As a rash of anti-gay violence sends panic and rage through the city, is it time for The Pink Panther Patrol to take back the streets?
I got in touch with Chris Kreussling, one of the founders of the East Village unit of the Pink Panther Patrol. He recalled the city in the early 1990s as filled with LGBT activist groups, including Queer Nation and the Lesbian Avengers.
photo: Marc Geller
In 1990, anti-gay violence was skyrocketing in the city. In April of that year, says Wikipedia, "responding to the 120% increase in violence against queers, Queer Nation climbs to the roof of Badlands, a Greenwich Village bar, and hangs a 40-foot banner that reads: Dykes and Fags Bash Back!"
By August 1990, the Pink Panthers were patrolling the Village between midnight and 3 A.M. on Fridays and Saturdays. They wore black t-shirts printed with paws on pink triangles. The t-shirts said "BASH BACK!"
Pink Panther, 1991, New York Magazine
Why the upswing in anti-queer violence? It's the same as it is today. A spokesperson from the Anti-Violence Project told the New York Times in the summer of 1990, "gay-bashing is a fairly hip thing to do these days. It's a sporting event for a lot of young men." Said a police officer at the time, "You can attribute some of it to the fact that gays and lesbians are now out in the open."
Chris Kreussling agrees. He told me, “With visibility came a backlash from social conservatives, in particular hate speech. With hate speech came increased attacks, targeting neighborhoods, bars, and clubs that were the social centers. The West Village was not the only such neighborhood. At the time the East Village had at least a half-dozen gay bars and clubs.”
Weekly World News, 1990
Like the other Panthers, Chris did not carry a weapon. He says, “We conducted self-defense workshops at the Karate School for Women on Bleecker Street. But most of the training was about street-smarts, street-awareness, and having patrols work as a team on the street. We carried whistles, and encouraged others to do so. We decidedly did NOT work with the Guardian Angels. We considered most of them to be gay-bashers themselves.”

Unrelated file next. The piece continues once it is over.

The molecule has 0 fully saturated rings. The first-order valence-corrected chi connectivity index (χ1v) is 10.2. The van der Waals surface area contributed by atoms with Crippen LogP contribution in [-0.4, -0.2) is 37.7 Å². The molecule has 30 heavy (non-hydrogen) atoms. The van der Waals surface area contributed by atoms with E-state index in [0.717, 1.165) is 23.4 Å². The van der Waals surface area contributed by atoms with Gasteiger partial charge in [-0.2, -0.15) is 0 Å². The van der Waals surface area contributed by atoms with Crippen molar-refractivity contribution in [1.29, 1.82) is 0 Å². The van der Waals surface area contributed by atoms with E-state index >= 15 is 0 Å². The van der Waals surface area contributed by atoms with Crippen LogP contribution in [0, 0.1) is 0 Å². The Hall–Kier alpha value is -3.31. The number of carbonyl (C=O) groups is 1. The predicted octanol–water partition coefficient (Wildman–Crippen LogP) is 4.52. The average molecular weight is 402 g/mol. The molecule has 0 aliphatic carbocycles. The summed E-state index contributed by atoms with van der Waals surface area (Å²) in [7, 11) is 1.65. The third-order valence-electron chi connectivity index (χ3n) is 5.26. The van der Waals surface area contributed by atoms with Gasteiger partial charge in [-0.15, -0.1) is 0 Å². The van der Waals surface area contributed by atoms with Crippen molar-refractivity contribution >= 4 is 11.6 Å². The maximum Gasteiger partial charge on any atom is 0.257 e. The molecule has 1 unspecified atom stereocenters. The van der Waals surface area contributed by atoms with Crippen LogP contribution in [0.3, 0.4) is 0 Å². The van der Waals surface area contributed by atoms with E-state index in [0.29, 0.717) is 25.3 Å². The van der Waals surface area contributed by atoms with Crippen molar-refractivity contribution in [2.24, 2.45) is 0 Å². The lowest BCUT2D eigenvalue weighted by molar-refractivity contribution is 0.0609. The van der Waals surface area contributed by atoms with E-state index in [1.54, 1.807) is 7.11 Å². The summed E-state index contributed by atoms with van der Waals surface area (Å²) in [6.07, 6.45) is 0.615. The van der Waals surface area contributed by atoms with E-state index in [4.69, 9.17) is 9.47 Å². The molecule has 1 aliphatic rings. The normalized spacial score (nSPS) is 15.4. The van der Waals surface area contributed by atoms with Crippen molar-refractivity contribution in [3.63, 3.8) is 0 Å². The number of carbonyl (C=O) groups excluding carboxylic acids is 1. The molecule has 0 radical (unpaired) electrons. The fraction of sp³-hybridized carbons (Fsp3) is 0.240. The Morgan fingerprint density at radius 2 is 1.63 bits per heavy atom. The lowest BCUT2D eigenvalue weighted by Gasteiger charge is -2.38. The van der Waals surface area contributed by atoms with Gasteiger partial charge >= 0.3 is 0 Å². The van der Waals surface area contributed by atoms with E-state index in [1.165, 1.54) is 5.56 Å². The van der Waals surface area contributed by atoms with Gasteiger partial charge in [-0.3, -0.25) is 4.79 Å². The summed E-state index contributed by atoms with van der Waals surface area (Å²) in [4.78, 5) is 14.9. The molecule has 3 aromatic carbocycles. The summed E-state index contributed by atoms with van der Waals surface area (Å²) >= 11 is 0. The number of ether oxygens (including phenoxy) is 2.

Chris used data from the Anti-Violence Project and, he says, “produced maps of reported incidents that helped both the West and East Village Panther patrols target the areas, down to individual blocks, with the greatest risk.”
Flatbush Gardener's flickr
Patrolling the streets of the East Village in 1990 wasn’t easy. Says Chris, “On patrol, reaction to our presence was about what you would expect. We were heckled and jeered, and better that we were rather than someone else." But the Panthers were also heroes to many New Yorkers. "We were thanked and cheered. The most gratifying part was the support we got from our neighbors and community. When we marched in the 1990 Pride Parade, the response was deafening.”
The Pink Panther Patrol didn't last long. In 1991, Metro Goldwyn Mayer sued the group for using a trademarked name they said was "created and promoted in the spirit of lighthearted, noncontroversial family fun and entertainment." MGM won. The Pink Panthers show no sign of coming back.